Corporate Welfare

Government Backslides on Agriculture-Subsidies Transparency


This land makes me feel SO proud

From The Center for Public Integrity:

Identifying some individuals who receive generous federal crop subsidies without going anywhere near a farm has gotten trickier. The Department of Agriculture, which paid $15.4 billion in 2009 subsidies, is no longer centralizing the data that made it easier to pinpoint individuals who receive farm payments through their affiliation in farming corporations, co-ops and other types of business partnerships.

"Recipients can hide behind 'paper farms' and reap thousands of dollars in a taxpayers program without being accountable for it," said Don Carr, a spokesman for the Environmental Working Group (EWG). […]

Why did the USDA discontinue the […] database? A provision in Congress' 2008 farm law no longer requires the department to release this type of information. The new language says that the USDA "may" release the data instead of the USDA "shall" release it.

"The USDA said they don't have the money to do it, so they're not going to do it," Carr said.

According to the USDA, to update and program the […] database would cost an estimated $6.7 million, which was not appropriated in the 2008 farm law.

"Transparency is a priority for this administration and USDA, and information on farm payment recipients will be made available upon request on a program by program basis," said Justin DeJong, a USDA spokesman.

Reason on the Obama administration's transparency record here. The best transparency of all would be to eliminate "morally depraved" ag subsidies altogether, thereby allowing poor people to get less poor, and rich countries to spend their money on things more efficient and rewarding than tariffs, corporate welfare, federal bureaucracy, and lobbyists.

Link via Timothy Carney's nourishment-rich Twitter feed. Reason had some past fun with what the then-functional database turned up for the families of John Cougar Mellencamp and Michele Bachmann (Turner Overdrive). on farm subsidies below:

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  1. “The USDA said they don’t have the money to do it, so they’re not going to do it,” Carr said.

    Eliminating waste; we’re getting a handle on it!

  2. “Michele Bachmann (Turner Overdrive)”

    I don’t remember her on any of their albums. Not that I ever had them all.

    No sugar tonight in my coffee, no sugar tonight in my tea…

    1. Wasn’t that the Guess Who?

      1. Oh shit, my 70’s rock trivia machine is out of diesel. The Guess Who and Overdrive had some of the same members, right?

          1. The internets give the answer.

            From The Guess Who’s wiki page:

            The Guess Who also spawned the successful group Bachman?Turner Overdrive, when founding member Randy Bachman departed the Guess Who.

  3. A provision in Congress’ 2008 farm law

    Not that this gets President Obama off the hook, of course, even slightly, considering that he was proud to vote for the bill, which of course McCain voted against and even W vetoed. Of course, the latter just demonstrates that a bunch of farm-state Republicans and Democrats both voted for it.

  4. Solution:

    Get rid of all farm subsidies.

    Nah, too simple and logical. Let’s just keep paying farmers not to grow stuff.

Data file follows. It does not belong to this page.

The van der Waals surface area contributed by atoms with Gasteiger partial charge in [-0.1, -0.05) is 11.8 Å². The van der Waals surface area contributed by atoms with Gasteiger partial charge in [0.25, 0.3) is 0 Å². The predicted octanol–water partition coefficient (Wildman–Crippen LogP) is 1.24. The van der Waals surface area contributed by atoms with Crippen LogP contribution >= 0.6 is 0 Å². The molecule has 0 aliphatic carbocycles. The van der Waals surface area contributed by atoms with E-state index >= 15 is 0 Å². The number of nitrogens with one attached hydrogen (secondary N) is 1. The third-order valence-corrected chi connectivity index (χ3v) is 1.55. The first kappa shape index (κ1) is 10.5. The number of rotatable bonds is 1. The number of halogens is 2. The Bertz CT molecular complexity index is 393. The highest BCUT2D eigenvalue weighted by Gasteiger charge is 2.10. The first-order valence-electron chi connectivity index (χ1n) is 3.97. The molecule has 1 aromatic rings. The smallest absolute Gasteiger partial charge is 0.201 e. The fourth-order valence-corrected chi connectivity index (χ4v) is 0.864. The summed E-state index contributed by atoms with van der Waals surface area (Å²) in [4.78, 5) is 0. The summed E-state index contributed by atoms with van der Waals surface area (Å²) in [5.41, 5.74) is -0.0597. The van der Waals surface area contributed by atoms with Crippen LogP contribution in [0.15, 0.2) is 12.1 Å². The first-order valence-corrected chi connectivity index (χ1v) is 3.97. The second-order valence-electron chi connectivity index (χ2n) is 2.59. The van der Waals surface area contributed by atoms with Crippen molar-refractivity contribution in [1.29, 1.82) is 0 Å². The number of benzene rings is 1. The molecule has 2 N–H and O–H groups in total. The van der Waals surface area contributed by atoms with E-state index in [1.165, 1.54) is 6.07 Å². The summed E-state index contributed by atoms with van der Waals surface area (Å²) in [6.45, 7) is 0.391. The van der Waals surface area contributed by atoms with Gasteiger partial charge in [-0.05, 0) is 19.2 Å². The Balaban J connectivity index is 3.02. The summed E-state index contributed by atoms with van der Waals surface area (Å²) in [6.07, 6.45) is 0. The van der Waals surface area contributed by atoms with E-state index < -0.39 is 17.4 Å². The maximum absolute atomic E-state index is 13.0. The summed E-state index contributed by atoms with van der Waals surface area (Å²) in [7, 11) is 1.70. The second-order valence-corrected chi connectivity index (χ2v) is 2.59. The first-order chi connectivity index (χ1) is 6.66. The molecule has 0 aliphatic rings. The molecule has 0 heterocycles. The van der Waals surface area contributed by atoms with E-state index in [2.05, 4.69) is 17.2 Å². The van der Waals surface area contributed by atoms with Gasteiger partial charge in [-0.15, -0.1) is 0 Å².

5. Let’s pass legislation to require wasteful diversion of crops (corn) into net-negative energy boondoggles (ethanol).

    Because everybody saw pretty pictures of farms and cows in elementary school.

    1. AND continue to forbid the cultivation of industrial hemp, because it kinda looks like marijuana, which is just as bad as shooting heroin into your cock.

      1. Then where are you supposed to shoot up, smart guy?

  6. Farm subsidies are the biggest giveaway to the rich we have. What idiots like Mellencamp don’t understand or do and just lie is that the small holding farm no longer exists, it exists because people work in town to support their farming habit.

    It is simple economies of scale. Once farm equipment got huge and hugely expansive, small holding were no longer profitable. I can’t buy a $200,000 tractor to farm five hundred acres. I have to have thousands of acres to make that kind of investment work. So farms consolidated. Families got out of the farming business. And the ones who were really good and smart stayed and bought up the land of those who left and now have huge holdings. There are only big farmers left. You can’t have farm subsidies without subsidizing huge and hugely wealthy people and corporations.

    1. Not quite true.

      There are just enough genuine family farmers left so that the corporate promoters of these boondoogles can drag them out for tear-jerking examples of why the subsidies are “needed” to prevent the “family farm” from disappearing.

      1. There are lots of genuine family farmers left. And they come in two varieties. People that have small holdings who do other jobs to support their farming habits. And there are families that have huge holdings. Those people are family farmers but they are not quite what gets put on the Farm Aid commercials. Just because you are not named Tyson doesn’t mean that you are not a corporate farmer.

        1. There is also a lot of people who inherit land and lease it for farming.

  7. Moo.

    Give me money.


    1. I would have made a… wheat sound. But I don’t really know how.

      “Rustle? Rustle, rustle?”

      1. Ka-ching?

        1. If they keep artificially running up the price of commodities by subsidizing bio fuels, Ka-ching is a good description.

        2. That’s corn.

    2. You got it all wrong. Review the joke again and come back when you are ready to tell it right.

    3. I’ve already contributed by graduating from a cow college.
      clop. clop. Moo. Moo.

  8. Don’t you market fundamentalist fucks know that agriculture would never have been invented without government subsidies?

    1. Other way around. Without agriculture, govt as we know it would never have existed.

      1. No, you’re wrong. I don’t have to listen to your bullshit because you are a small minority. The majority decides the truth.